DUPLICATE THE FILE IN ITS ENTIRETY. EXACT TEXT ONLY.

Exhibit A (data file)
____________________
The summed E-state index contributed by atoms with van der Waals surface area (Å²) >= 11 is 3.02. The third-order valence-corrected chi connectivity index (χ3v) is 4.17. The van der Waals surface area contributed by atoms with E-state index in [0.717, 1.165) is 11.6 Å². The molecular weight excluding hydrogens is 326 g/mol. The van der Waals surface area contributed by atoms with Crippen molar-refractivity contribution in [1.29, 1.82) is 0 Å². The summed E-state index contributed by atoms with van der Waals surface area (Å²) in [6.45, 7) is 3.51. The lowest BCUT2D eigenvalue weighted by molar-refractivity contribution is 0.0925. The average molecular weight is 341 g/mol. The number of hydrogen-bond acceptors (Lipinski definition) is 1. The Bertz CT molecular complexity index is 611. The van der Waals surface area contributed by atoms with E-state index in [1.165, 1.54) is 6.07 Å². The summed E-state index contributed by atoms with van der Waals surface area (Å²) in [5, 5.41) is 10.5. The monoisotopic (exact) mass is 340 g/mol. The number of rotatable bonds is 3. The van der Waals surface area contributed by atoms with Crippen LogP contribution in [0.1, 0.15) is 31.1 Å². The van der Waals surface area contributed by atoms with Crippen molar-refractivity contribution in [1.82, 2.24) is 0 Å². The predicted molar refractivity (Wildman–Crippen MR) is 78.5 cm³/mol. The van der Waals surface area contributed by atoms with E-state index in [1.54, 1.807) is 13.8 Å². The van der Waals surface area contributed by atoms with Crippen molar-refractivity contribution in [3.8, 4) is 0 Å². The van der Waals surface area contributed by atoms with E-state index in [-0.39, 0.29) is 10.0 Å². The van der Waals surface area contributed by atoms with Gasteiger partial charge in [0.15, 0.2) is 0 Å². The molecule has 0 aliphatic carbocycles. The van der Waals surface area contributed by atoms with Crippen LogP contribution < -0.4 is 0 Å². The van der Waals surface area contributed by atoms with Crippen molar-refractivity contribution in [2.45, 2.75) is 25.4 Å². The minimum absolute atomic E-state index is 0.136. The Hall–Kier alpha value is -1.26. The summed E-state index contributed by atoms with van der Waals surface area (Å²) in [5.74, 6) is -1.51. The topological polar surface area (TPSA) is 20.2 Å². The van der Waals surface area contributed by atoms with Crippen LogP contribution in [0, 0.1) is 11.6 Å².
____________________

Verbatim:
The summed E-state index contributed by atoms with van der Waals surface area (Å²) >= 11 is 3.02. The third-order valence-corrected chi connectivity index (χ3v) is 4.17. The van der Waals surface area contributed by atoms with E-state index in [0.717, 1.165) is 11.6 Å². The molecular weight excluding hydrogens is 326 g/mol. The van der Waals surface area contributed by atoms with Crippen molar-refractivity contribution in [1.29, 1.82) is 0 Å². The summed E-state index contributed by atoms with van der Waals surface area (Å²) in [6.45, 7) is 3.51. The lowest BCUT2D eigenvalue weighted by molar-refractivity contribution is 0.0925. The average molecular weight is 341 g/mol. The number of hydrogen-bond acceptors (Lipinski definition) is 1. The Bertz CT molecular complexity index is 611. The van der Waals surface area contributed by atoms with E-state index in [1.165, 1.54) is 6.07 Å². The summed E-state index contributed by atoms with van der Waals surface area (Å²) in [5, 5.41) is 10.5. The monoisotopic (exact) mass is 340 g/mol. The number of rotatable bonds is 3. The van der Waals surface area contributed by atoms with Crippen LogP contribution in [0.1, 0.15) is 31.1 Å². The van der Waals surface area contributed by atoms with Crippen molar-refractivity contribution in [1.82, 2.24) is 0 Å². The predicted molar refractivity (Wildman–Crippen MR) is 78.5 cm³/mol. The van der Waals surface area contributed by atoms with E-state index in [1.54, 1.807) is 13.8 Å². The van der Waals surface area contributed by atoms with Crippen molar-refractivity contribution in [3.8, 4) is 0 Å². The van der Waals surface area contributed by atoms with E-state index in [-0.39, 0.29) is 10.0 Å². The van der Waals surface area contributed by atoms with Gasteiger partial charge in [0.15, 0.2) is 0 Å². The molecule has 0 aliphatic carbocycles. The van der Waals surface area contributed by atoms with Crippen LogP contribution < -0.4 is 0 Å². The van der Waals surface area contributed by atoms with Crippen molar-refractivity contribution in [2.45, 2.75) is 25.4 Å². The minimum absolute atomic E-state index is 0.136. The Hall–Kier alpha value is -1.26. The summed E-state index contributed by atoms with van der Waals surface area (Å²) in [5.74, 6) is -1.51. The topological polar surface area (TPSA) is 20.2 Å². The van der Waals surface area contributed by atoms with Crippen LogP contribution in [0, 0.1) is 11.6 Å².